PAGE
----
We need to also align promotion, prevention, early intervention, and treatment. But oftentimes we see these as different. Oftentimes we fund these as different. But if you think about a family, if you think about a community, they all connect.
We also have to address the lack of public transparency regarding needs outcomes – I should say needs, outputs, and outcomes. And that’s important, in part, to build will; it’s important to sustain will. It’s also important to address what happens across the country when the new person comes in on her/his white horse and changes the game. And what we know is, that person is then muddying and muddling in very confused waters that he or she will also confuse. Public transparency can help us address that.
What can be done to promote collaboration? We need processes to develop effective partnership amongst stakeholders, high levels of trust and communication, shared vision and values between and among service providers and other stakeholders, planning and coordinating mechanisms, to respond to community needs. And remember, better define what the community is; it’s not that simple. To jointly plan, deliver, monitor, and evaluate interventions and services.
I’d also say if want to do it, we have to focus on the highest common factor, not the lowest common denominator. And that means focusing on the needs of the end users, but it also means focusing on the constraints and needs of the doers. The logic of – I used to think that we’d get good collaboration by everybody funding the same pool. I think braiding works a lot better because it forces people and enables people to talk about their needs and constraints. There has to be a common goal, but you have to address the constraints that people have.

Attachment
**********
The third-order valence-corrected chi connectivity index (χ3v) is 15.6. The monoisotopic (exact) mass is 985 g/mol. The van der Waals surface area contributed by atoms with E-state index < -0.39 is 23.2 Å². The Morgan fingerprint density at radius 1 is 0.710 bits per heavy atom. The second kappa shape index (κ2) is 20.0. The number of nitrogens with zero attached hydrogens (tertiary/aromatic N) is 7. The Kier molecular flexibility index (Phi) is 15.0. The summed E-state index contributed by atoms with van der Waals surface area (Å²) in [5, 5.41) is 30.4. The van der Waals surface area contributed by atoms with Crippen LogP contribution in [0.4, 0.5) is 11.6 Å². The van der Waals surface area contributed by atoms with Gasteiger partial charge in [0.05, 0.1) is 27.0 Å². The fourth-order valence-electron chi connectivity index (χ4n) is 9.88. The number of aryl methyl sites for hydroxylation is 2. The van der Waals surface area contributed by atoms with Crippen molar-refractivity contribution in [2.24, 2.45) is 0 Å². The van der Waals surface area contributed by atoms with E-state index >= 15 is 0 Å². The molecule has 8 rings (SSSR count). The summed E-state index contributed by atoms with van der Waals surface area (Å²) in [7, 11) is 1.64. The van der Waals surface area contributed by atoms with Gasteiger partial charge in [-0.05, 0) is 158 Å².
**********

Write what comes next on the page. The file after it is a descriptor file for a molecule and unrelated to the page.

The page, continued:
And, as you’ve heard before, we need common indicators. And we need to be able to develop and have aligned performance metrics. County leaders, city leaders, in a system like education, school leaders are not going to work together if they’re not accountable to work together.
In some of my work, we’ve been able to use dashboards to really promote collaboration, both at a formative level, where it can reach down to the client level, but sum up to the community and system level. Contain everyone’s key indicators with the ability to disaggregate, and to provide timely data for improvement. And at the same time, while that should be happening in a timely manner, we need some way of summing up annually, in a transparent way for the public, which can be done in ways that are aligned to individuals’ and agencies’ performance metrics.